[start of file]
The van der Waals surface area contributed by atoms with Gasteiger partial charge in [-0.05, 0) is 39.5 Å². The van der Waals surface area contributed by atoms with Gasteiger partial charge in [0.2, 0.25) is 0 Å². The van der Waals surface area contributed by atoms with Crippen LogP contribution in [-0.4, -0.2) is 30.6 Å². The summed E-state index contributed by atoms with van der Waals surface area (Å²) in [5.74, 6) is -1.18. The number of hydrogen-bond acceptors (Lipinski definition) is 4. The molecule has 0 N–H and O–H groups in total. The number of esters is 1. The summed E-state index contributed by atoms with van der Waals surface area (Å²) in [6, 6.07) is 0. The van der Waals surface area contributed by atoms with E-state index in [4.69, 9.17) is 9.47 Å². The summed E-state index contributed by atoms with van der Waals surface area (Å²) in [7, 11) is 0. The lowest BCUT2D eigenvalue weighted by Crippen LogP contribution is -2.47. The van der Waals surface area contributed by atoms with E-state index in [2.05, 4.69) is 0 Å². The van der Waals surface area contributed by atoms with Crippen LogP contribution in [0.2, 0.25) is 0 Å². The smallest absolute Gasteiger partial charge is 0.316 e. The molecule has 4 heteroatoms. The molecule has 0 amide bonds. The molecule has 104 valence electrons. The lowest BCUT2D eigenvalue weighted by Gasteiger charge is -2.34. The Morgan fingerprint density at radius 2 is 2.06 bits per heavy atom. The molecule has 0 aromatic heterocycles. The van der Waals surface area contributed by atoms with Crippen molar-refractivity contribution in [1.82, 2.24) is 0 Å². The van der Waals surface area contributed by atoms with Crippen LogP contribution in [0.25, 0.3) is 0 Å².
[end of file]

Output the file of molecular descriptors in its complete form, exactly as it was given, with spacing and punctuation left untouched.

The van der Waals surface area contributed by atoms with Gasteiger partial charge in [-0.05, 0) is 39.5 Å². The van der Waals surface area contributed by atoms with Gasteiger partial charge in [0.2, 0.25) is 0 Å². The van der Waals surface area contributed by atoms with Crippen LogP contribution in [-0.4, -0.2) is 30.6 Å². The summed E-state index contributed by atoms with van der Waals surface area (Å²) in [5.74, 6) is -1.18. The number of hydrogen-bond acceptors (Lipinski definition) is 4. The molecule has 0 N–H and O–H groups in total. The number of esters is 1. The summed E-state index contributed by atoms with van der Waals surface area (Å²) in [6, 6.07) is 0. The van der Waals surface area contributed by atoms with E-state index in [4.69, 9.17) is 9.47 Å². The summed E-state index contributed by atoms with van der Waals surface area (Å²) in [7, 11) is 0. The lowest BCUT2D eigenvalue weighted by Crippen LogP contribution is -2.47. The van der Waals surface area contributed by atoms with E-state index in [2.05, 4.69) is 0 Å². The van der Waals surface area contributed by atoms with Crippen LogP contribution in [0.2, 0.25) is 0 Å². The smallest absolute Gasteiger partial charge is 0.316 e. The molecule has 4 heteroatoms. The molecule has 0 amide bonds. The molecule has 104 valence electrons. The lowest BCUT2D eigenvalue weighted by Gasteiger charge is -2.34. The Morgan fingerprint density at radius 2 is 2.06 bits per heavy atom. The molecule has 0 aromatic heterocycles. The van der Waals surface area contributed by atoms with Crippen molar-refractivity contribution in [1.82, 2.24) is 0 Å². The van der Waals surface area contributed by atoms with Crippen LogP contribution in [0.25, 0.3) is 0 Å².